Naan & Brew
Sampling the flavors of India
Wednesday, February 22, 2017
On a recent Saturday afternoon, my significant other was still in his bathrobe, curled up on the bed with a cat in one hand and a book in the other. From his prone position, he mused about the voracious hunger that had suddenly overtaken him.
But directly after I hung up the phone with Naan & Brew and informed him the new Indian restaurant I’d heard great things about did indeed offer its $9.99 lunch buffet from 11am-2:30pm every day of the week, he was upright, clothed and had started the car before I even had time to grab my purse.
As we drove to the eatery’s locale across the street from Bellingham’s Depot Market Square, my date reminded me that his love for Indian food came from the year he spent studying in England, where he lived near Birmingham’s renowned “Balti triangle”—an enormous cluster of restaurants specializing in curries cooked in vegetable oil rather than ghee that are served in large metal bowls.
“We usually went to the one that was nearest to where we lived,” he said. “The balti always came with a giant serving of naan, and we could bring our own beer to the restaurants—which we did. It’s where I got my jones for the combo of naan and beer.”
When we walked through the door, a friendly employee inquired if we’d been here before, and if we were interested in the buffet. After a “nope” and a “yep,” he followed us to our table of choice, came back quickly with water and silverware, and asked if we’d like naan with our meal (it’s $1 more for the garlic naan, and worth every penny). We both got an order (garlic for me, plain for him) and also chose a Wander Brewing shoe toss rye and a Taj Mahal to slake our thirsts.
Basamati rice, butter chicken, vegetable pakoras, chicken meatballs, sauteed green beans, tofu curry, barbecued chicken and more were among the choices at the buffet, and we both piled our plates high, adding raita and red and green hot sauces on the side. By the time we sat back down, our made-to-order naan had arrived.
We couldn’t resist trying the leavened bread first, and it was so warm and flaky and flavorful—even before dipping it in the raita—that I had to restrain myself from eating the entire basket in one go.
But I did, and was glad I’d saved room for what I’d chosen from the buffet. As we started our midday repast, a member of the Chana family—Naan & Brew’s intergenerational owners—stopped by to inform us that many of the offerings in the buffet are changed on a daily basis, and that they only make small batches at a time of each dish so that everything stays fresh. He also told us that the buffet—which can also be utilized for those who want to take their meal to go—will eventually include a salad bar and soup, and that they’ll have outdoor seating in warmer months.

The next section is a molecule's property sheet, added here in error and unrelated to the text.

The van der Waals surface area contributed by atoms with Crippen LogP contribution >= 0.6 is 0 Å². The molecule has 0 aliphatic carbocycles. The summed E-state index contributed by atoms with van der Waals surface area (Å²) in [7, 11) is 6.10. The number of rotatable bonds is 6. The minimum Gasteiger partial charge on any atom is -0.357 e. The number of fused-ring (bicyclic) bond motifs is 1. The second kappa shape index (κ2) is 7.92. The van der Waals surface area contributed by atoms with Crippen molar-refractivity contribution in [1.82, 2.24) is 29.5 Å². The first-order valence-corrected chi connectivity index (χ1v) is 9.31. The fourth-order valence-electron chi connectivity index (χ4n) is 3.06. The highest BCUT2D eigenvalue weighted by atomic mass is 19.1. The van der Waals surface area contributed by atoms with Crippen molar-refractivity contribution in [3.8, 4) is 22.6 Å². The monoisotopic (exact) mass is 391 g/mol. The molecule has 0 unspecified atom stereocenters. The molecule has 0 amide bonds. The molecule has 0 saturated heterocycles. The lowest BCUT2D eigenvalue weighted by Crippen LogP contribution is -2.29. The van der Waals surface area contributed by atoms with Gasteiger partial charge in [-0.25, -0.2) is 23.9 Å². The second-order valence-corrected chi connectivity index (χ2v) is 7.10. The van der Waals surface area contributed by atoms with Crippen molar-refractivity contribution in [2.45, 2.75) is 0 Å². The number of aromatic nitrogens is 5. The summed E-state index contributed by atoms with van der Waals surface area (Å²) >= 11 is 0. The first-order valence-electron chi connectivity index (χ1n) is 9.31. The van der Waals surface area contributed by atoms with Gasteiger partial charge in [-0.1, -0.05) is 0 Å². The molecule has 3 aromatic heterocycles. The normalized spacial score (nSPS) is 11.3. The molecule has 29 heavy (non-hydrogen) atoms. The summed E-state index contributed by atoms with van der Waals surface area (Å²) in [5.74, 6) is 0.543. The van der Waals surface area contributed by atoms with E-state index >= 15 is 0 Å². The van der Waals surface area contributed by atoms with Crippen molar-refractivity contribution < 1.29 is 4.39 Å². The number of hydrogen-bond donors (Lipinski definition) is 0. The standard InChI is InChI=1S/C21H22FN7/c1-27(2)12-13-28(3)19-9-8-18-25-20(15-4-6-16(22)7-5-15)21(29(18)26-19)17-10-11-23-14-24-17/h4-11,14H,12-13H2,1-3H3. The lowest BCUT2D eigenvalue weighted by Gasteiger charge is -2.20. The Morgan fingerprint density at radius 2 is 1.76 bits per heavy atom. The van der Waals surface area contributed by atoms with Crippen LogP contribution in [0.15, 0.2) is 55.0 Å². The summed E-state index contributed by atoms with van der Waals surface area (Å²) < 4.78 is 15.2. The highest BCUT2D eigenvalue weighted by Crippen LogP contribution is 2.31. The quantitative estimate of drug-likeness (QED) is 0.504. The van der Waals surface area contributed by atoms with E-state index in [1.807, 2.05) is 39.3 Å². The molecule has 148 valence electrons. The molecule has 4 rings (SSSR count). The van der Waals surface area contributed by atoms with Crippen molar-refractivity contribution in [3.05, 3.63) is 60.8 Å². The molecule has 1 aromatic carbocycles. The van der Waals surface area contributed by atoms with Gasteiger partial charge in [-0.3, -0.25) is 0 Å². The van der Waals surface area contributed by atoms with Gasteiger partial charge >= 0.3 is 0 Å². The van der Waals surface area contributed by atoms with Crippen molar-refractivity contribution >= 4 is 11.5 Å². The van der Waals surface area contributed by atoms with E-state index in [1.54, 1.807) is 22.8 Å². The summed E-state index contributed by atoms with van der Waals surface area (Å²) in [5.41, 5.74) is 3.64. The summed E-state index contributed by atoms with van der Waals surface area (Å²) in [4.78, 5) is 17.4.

The cauliflower pakora (an Indian version of a fritter), melt-in-your-mouth butter chicken and sauteed green beans were my favorites, but everything we sampled was fresh and still warm (a note: none of the buffet items were all that spicy, so you’ll want to add your own hot sauces if you’re looking to up the ante). And, for dessert, their version of rice pudding was fragrant and not overly sweet.
When we arrived, only a few tables had been seated, but by the time we left the corner restaurant, the place was packed with scores of patrons, many of whom, like us, were coming for the first time. We overheard many of those newcomers exclaiming that their meals were “delicious” and “oh my god, so good,” and had to agree.
For those who’d like to venture beyond the buffet, Naan & Brew also offers traditional lamb, goat and beef specialties, seafood and chicken items, plenty of vegetarian options, cocktails, a decent happy hour and numerous appetizers. We’ll be back—soon—to try a few for ourselves.
A secret weapon in the pantry
If you’re like me, you went through a balsamic vinegar phase soon after you “discovered” it.
Venturing beyond its traditional habitat in the salad bowl, or drizzled on the occasional strawberry, you poured it on rice, added it to your favorite pickle recipe, and perhaps even used it in a…
Still time for soup
A really good soup can be a difficult thing to find—unless you’re an expert in the kitchen or you have an inside scoop on where to go in Whatcom County to find hearty, wholesome bowls of broth that will warm your insides and chase the winter blues far away.
Our neighbors down south…
Fun with Farmers
The inside track on CSAs
I learned the hard way that binge-watching seasons of Game of Thrones at the tail-end of the coldest time of the year is not conducive to holding out hope that spring will ever come.
Thankfully, the ominous “winter is coming” mantra repeated so often in the popular HBO series is fading…